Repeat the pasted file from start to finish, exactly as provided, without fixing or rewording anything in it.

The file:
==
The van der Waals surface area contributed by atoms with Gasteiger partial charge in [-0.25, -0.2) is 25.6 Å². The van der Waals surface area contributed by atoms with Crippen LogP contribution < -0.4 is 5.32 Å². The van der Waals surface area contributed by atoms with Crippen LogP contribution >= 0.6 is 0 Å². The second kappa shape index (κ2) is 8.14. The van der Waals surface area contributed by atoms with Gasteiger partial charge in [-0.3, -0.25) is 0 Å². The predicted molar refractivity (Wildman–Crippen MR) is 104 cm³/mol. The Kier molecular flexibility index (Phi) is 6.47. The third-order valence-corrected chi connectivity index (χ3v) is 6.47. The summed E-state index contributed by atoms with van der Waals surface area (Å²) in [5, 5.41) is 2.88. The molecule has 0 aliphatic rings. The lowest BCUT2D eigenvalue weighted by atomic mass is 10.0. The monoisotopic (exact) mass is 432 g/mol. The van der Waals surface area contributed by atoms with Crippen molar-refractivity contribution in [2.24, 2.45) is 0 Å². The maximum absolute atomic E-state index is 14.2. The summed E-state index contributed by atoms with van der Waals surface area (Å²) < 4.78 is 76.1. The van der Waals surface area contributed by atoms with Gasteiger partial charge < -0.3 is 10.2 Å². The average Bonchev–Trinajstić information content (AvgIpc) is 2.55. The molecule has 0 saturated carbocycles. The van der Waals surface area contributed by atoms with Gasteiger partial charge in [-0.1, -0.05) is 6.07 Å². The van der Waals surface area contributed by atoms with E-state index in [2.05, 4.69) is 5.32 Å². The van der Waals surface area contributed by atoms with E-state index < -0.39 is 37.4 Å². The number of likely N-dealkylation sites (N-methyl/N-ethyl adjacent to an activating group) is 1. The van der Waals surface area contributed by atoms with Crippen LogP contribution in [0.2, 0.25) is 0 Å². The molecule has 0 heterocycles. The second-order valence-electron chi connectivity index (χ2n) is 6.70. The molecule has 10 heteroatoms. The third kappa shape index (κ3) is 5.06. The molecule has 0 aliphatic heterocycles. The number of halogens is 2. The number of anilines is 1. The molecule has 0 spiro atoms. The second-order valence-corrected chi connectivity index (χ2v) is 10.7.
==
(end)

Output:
The van der Waals surface area contributed by atoms with Gasteiger partial charge in [-0.25, -0.2) is 25.6 Å². The van der Waals surface area contributed by atoms with Crippen LogP contribution < -0.4 is 5.32 Å². The van der Waals surface area contributed by atoms with Crippen LogP contribution >= 0.6 is 0 Å². The second kappa shape index (κ2) is 8.14. The van der Waals surface area contributed by atoms with Gasteiger partial charge in [-0.3, -0.25) is 0 Å². The predicted molar refractivity (Wildman–Crippen MR) is 104 cm³/mol. The Kier molecular flexibility index (Phi) is 6.47. The third-order valence-corrected chi connectivity index (χ3v) is 6.47. The summed E-state index contributed by atoms with van der Waals surface area (Å²) in [5, 5.41) is 2.88. The molecule has 0 aliphatic rings. The lowest BCUT2D eigenvalue weighted by atomic mass is 10.0. The monoisotopic (exact) mass is 432 g/mol. The van der Waals surface area contributed by atoms with Crippen molar-refractivity contribution in [2.24, 2.45) is 0 Å². The maximum absolute atomic E-state index is 14.2. The summed E-state index contributed by atoms with van der Waals surface area (Å²) < 4.78 is 76.1. The van der Waals surface area contributed by atoms with Gasteiger partial charge < -0.3 is 10.2 Å². The average Bonchev–Trinajstić information content (AvgIpc) is 2.55. The molecule has 0 saturated carbocycles. The van der Waals surface area contributed by atoms with Gasteiger partial charge in [-0.1, -0.05) is 6.07 Å². The van der Waals surface area contributed by atoms with E-state index in [2.05, 4.69) is 5.32 Å². The van der Waals surface area contributed by atoms with E-state index < -0.39 is 37.4 Å². The number of likely N-dealkylation sites (N-methyl/N-ethyl adjacent to an activating group) is 1. The van der Waals surface area contributed by atoms with Crippen LogP contribution in [0.2, 0.25) is 0 Å². The molecule has 0 heterocycles. The second-order valence-electron chi connectivity index (χ2n) is 6.70. The molecule has 10 heteroatoms. The third kappa shape index (κ3) is 5.06. The molecule has 0 aliphatic heterocycles. The number of halogens is 2. The number of anilines is 1. The molecule has 0 spiro atoms. The second-order valence-corrected chi connectivity index (χ2v) is 10.7.